You can even buy remote temperature sensors to ensure that your cat stays cool. These smart devices monitor the temperature inside the RV and can send an alert to your phone if it gets too hot or cold! One like this by Sensorpush has thousands of glowing Amazon reviews and is modestly priced considering the stress it will save.
Keep it clean
15. Where to put cat litter box in an RV.
This is a huge concern when it comes to traveling with cats in an RV and probably the number one most-asked question! This excellent article on DIY RV goes over some hacks to install a cat litter box in a way that’s discrete and most efficient for keeping bad smells at bay.
Both of their methods involve a fair bit of DIY modifications and also losing some storage space! And if they don’t work for your specific model of RV, the article might spark a thought.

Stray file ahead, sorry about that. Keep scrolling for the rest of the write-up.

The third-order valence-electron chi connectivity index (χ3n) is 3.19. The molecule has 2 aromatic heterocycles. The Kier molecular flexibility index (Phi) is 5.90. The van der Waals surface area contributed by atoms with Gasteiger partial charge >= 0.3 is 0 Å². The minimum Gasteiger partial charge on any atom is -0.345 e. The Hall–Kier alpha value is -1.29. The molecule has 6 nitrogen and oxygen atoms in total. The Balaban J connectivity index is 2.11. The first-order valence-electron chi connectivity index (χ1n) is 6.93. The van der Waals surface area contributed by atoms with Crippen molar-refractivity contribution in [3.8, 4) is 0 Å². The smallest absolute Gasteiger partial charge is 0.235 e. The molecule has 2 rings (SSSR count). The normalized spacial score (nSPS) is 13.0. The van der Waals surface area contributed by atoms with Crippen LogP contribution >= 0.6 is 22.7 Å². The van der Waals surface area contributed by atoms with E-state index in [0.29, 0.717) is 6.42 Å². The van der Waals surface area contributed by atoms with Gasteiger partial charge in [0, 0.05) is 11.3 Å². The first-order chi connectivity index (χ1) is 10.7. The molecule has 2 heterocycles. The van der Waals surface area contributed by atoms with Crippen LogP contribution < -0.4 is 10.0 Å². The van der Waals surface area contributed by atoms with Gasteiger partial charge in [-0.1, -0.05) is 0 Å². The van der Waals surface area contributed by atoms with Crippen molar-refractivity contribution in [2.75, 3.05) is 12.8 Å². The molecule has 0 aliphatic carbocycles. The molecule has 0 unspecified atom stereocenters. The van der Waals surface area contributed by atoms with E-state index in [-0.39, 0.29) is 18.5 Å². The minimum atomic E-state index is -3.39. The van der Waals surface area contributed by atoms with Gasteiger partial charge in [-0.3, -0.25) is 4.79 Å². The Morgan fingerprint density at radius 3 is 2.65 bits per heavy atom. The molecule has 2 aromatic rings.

This video below from I Love RV Life breaks it down. It’s clear how much of a dedicated cat-lover he is!
Another hack is to use the outdoor storage area as the litter box area – you’ll just need to figure out a way for the cat to be able to access it at all times.
You could also use your own bathroom if there’s an area that fits kitty’s litter box. Harvest Hosts, in this article, suggests placing the litter box in the shower, which is a great space-saving idea that requires zero customizations.
Another detailed article with incredible solutions to the RV litter box problem is here on Technomadia. Their guide takes your through their innovative ideas step by step.
A couple of quick points:: use the same litter box that they’re accustomed to from home. If you dare to shake things up a bit, you could use a top-entry litter box which takes up less space, creates some space up top, and can even be more decorative.
I’ve heard that pine litter such as Feline Pine (link to Amazon) helps with odor control A LOT. There’s a lot less dust with pine – it’s compostable, too. You won’t have to scoop the cat’s urine, only poop! Just be sure to get the pine pellets rather than the fine grain which can get flung around and tracked around the RV.
On travel days, give your cat time to use the litter box in the morning.